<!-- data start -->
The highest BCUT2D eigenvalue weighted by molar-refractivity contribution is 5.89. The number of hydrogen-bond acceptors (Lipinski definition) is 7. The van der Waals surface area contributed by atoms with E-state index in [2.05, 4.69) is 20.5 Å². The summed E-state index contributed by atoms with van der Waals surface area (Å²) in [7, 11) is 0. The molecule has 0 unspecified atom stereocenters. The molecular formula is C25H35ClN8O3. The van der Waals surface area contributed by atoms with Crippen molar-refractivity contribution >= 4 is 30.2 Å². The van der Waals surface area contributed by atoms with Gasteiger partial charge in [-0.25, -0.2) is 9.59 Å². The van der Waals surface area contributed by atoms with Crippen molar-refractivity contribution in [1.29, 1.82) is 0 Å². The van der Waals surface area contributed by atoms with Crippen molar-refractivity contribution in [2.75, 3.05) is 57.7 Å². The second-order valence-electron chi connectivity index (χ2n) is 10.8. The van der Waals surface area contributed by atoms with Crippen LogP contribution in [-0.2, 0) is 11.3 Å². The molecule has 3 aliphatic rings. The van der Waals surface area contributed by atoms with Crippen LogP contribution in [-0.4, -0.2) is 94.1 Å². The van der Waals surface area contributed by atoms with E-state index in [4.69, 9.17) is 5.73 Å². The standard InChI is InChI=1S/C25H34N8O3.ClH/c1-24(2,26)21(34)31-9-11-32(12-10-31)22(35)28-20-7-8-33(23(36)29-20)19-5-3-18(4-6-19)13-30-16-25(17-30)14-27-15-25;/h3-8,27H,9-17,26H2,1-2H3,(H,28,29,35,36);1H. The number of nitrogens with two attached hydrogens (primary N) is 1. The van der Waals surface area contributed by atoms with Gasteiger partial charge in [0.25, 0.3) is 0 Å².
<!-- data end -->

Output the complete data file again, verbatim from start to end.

The highest BCUT2D eigenvalue weighted by molar-refractivity contribution is 5.89. The number of hydrogen-bond acceptors (Lipinski definition) is 7. The van der Waals surface area contributed by atoms with E-state index in [2.05, 4.69) is 20.5 Å². The summed E-state index contributed by atoms with van der Waals surface area (Å²) in [7, 11) is 0. The molecule has 0 unspecified atom stereocenters. The molecular formula is C25H35ClN8O3. The van der Waals surface area contributed by atoms with Crippen molar-refractivity contribution >= 4 is 30.2 Å². The van der Waals surface area contributed by atoms with Gasteiger partial charge in [-0.25, -0.2) is 9.59 Å². The van der Waals surface area contributed by atoms with Crippen molar-refractivity contribution in [1.29, 1.82) is 0 Å². The van der Waals surface area contributed by atoms with Crippen molar-refractivity contribution in [2.75, 3.05) is 57.7 Å². The second-order valence-electron chi connectivity index (χ2n) is 10.8. The van der Waals surface area contributed by atoms with Crippen LogP contribution in [-0.2, 0) is 11.3 Å². The molecule has 3 aliphatic rings. The van der Waals surface area contributed by atoms with Crippen LogP contribution in [-0.4, -0.2) is 94.1 Å². The van der Waals surface area contributed by atoms with E-state index in [4.69, 9.17) is 5.73 Å². The standard InChI is InChI=1S/C25H34N8O3.ClH/c1-24(2,26)21(34)31-9-11-32(12-10-31)22(35)28-20-7-8-33(23(36)29-20)19-5-3-18(4-6-19)13-30-16-25(17-30)14-27-15-25;/h3-8,27H,9-17,26H2,1-2H3,(H,28,29,35,36);1H. The number of nitrogens with two attached hydrogens (primary N) is 1. The van der Waals surface area contributed by atoms with Gasteiger partial charge in [0.25, 0.3) is 0 Å².